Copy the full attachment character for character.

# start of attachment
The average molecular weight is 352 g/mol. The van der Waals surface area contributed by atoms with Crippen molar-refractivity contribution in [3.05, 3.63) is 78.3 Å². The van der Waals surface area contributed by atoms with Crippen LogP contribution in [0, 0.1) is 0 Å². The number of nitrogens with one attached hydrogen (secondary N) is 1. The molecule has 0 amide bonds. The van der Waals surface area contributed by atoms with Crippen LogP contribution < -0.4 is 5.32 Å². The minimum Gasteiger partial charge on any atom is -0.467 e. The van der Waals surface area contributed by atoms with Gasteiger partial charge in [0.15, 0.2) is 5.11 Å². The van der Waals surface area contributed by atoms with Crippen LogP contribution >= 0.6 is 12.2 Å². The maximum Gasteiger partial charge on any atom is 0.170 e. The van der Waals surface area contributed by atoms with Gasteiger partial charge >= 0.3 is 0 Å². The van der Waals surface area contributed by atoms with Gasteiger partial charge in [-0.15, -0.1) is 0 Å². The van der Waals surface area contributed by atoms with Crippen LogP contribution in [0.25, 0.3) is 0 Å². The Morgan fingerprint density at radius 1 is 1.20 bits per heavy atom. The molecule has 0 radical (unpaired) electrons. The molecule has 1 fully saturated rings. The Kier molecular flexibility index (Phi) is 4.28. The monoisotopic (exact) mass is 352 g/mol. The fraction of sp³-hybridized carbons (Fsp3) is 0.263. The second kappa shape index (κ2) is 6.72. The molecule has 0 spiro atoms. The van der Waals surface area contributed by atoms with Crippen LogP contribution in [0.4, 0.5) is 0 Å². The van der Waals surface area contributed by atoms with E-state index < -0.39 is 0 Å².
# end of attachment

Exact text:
The average molecular weight is 352 g/mol. The van der Waals surface area contributed by atoms with Crippen molar-refractivity contribution in [3.05, 3.63) is 78.3 Å². The van der Waals surface area contributed by atoms with Crippen LogP contribution in [0, 0.1) is 0 Å². The number of nitrogens with one attached hydrogen (secondary N) is 1. The molecule has 0 amide bonds. The van der Waals surface area contributed by atoms with Crippen LogP contribution < -0.4 is 5.32 Å². The minimum Gasteiger partial charge on any atom is -0.467 e. The van der Waals surface area contributed by atoms with Gasteiger partial charge in [0.15, 0.2) is 5.11 Å². The van der Waals surface area contributed by atoms with Crippen LogP contribution >= 0.6 is 12.2 Å². The maximum Gasteiger partial charge on any atom is 0.170 e. The van der Waals surface area contributed by atoms with Gasteiger partial charge >= 0.3 is 0 Å². The van der Waals surface area contributed by atoms with Gasteiger partial charge in [-0.15, -0.1) is 0 Å². The van der Waals surface area contributed by atoms with Crippen LogP contribution in [0.25, 0.3) is 0 Å². The Morgan fingerprint density at radius 1 is 1.20 bits per heavy atom. The molecule has 0 radical (unpaired) electrons. The molecule has 1 fully saturated rings. The Kier molecular flexibility index (Phi) is 4.28. The monoisotopic (exact) mass is 352 g/mol. The fraction of sp³-hybridized carbons (Fsp3) is 0.263. The second kappa shape index (κ2) is 6.72. The molecule has 0 spiro atoms. The van der Waals surface area contributed by atoms with Crippen LogP contribution in [0.4, 0.5) is 0 Å². The van der Waals surface area contributed by atoms with E-state index < -0.39 is 0 Å².